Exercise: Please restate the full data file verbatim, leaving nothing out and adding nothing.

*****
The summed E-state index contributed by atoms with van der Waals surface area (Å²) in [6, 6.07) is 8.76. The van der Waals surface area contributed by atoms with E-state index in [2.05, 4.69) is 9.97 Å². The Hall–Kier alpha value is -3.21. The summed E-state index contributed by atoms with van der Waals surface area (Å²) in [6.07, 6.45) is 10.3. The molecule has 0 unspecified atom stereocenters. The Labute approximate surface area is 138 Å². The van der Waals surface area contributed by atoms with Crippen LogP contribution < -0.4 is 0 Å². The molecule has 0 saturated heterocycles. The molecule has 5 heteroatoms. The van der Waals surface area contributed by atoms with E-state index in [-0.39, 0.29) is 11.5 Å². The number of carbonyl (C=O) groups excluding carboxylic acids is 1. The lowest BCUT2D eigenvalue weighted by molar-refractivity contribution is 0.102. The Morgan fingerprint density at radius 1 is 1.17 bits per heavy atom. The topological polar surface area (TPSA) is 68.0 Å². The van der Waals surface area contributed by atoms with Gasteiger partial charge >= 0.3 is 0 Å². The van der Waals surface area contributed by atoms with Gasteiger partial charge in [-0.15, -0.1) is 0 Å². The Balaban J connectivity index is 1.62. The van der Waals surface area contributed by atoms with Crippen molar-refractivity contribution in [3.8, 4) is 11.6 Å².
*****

The summed E-state index contributed by atoms with van der Waals surface area (Å²) in [6, 6.07) is 8.76. The van der Waals surface area contributed by atoms with E-state index in [2.05, 4.69) is 9.97 Å². The Hall–Kier alpha value is -3.21. The summed E-state index contributed by atoms with van der Waals surface area (Å²) in [6.07, 6.45) is 10.3. The molecule has 0 unspecified atom stereocenters. The Labute approximate surface area is 138 Å². The van der Waals surface area contributed by atoms with Crippen LogP contribution < -0.4 is 0 Å². The molecule has 0 saturated heterocycles. The molecule has 5 heteroatoms. The van der Waals surface area contributed by atoms with E-state index in [-0.39, 0.29) is 11.5 Å². The number of carbonyl (C=O) groups excluding carboxylic acids is 1. The lowest BCUT2D eigenvalue weighted by molar-refractivity contribution is 0.102. The Morgan fingerprint density at radius 1 is 1.17 bits per heavy atom. The topological polar surface area (TPSA) is 68.0 Å². The van der Waals surface area contributed by atoms with Gasteiger partial charge >= 0.3 is 0 Å². The van der Waals surface area contributed by atoms with Gasteiger partial charge in [-0.15, -0.1) is 0 Å². The Balaban J connectivity index is 1.62. The van der Waals surface area contributed by atoms with Crippen molar-refractivity contribution in [3.8, 4) is 11.6 Å².